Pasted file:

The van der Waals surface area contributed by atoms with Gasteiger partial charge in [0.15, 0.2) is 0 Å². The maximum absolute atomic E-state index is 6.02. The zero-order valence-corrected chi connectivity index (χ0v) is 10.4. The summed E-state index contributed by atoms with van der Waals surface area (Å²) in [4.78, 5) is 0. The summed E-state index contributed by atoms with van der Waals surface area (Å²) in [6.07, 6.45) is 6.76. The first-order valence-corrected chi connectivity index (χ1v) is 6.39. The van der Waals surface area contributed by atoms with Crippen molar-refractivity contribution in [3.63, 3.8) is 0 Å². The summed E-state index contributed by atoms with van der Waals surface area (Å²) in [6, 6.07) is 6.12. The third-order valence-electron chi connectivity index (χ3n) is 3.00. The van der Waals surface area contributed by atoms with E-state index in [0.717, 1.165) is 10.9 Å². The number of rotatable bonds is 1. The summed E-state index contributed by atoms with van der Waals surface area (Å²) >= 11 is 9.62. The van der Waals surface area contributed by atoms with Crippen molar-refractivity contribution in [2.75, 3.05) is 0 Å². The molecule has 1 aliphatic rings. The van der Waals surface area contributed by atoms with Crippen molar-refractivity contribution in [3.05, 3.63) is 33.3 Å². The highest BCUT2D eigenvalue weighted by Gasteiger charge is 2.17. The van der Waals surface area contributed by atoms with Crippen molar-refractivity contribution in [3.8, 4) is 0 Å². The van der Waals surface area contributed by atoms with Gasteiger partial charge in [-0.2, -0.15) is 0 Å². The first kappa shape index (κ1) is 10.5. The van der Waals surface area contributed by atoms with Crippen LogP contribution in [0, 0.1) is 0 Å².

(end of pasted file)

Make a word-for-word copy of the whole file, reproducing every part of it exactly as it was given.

The van der Waals surface area contributed by atoms with Gasteiger partial charge in [0.15, 0.2) is 0 Å². The maximum absolute atomic E-state index is 6.02. The zero-order valence-corrected chi connectivity index (χ0v) is 10.4. The summed E-state index contributed by atoms with van der Waals surface area (Å²) in [4.78, 5) is 0. The summed E-state index contributed by atoms with van der Waals surface area (Å²) in [6.07, 6.45) is 6.76. The first-order valence-corrected chi connectivity index (χ1v) is 6.39. The van der Waals surface area contributed by atoms with Crippen molar-refractivity contribution in [3.63, 3.8) is 0 Å². The summed E-state index contributed by atoms with van der Waals surface area (Å²) in [6, 6.07) is 6.12. The third-order valence-electron chi connectivity index (χ3n) is 3.00. The van der Waals surface area contributed by atoms with E-state index in [0.717, 1.165) is 10.9 Å². The number of rotatable bonds is 1. The summed E-state index contributed by atoms with van der Waals surface area (Å²) >= 11 is 9.62. The van der Waals surface area contributed by atoms with Crippen molar-refractivity contribution in [2.75, 3.05) is 0 Å². The molecule has 1 aliphatic rings. The van der Waals surface area contributed by atoms with Crippen molar-refractivity contribution in [3.05, 3.63) is 33.3 Å². The highest BCUT2D eigenvalue weighted by Gasteiger charge is 2.17. The van der Waals surface area contributed by atoms with Crippen molar-refractivity contribution in [3.8, 4) is 0 Å². The van der Waals surface area contributed by atoms with Gasteiger partial charge in [-0.2, -0.15) is 0 Å². The first kappa shape index (κ1) is 10.5. The van der Waals surface area contributed by atoms with Crippen LogP contribution in [0, 0.1) is 0 Å².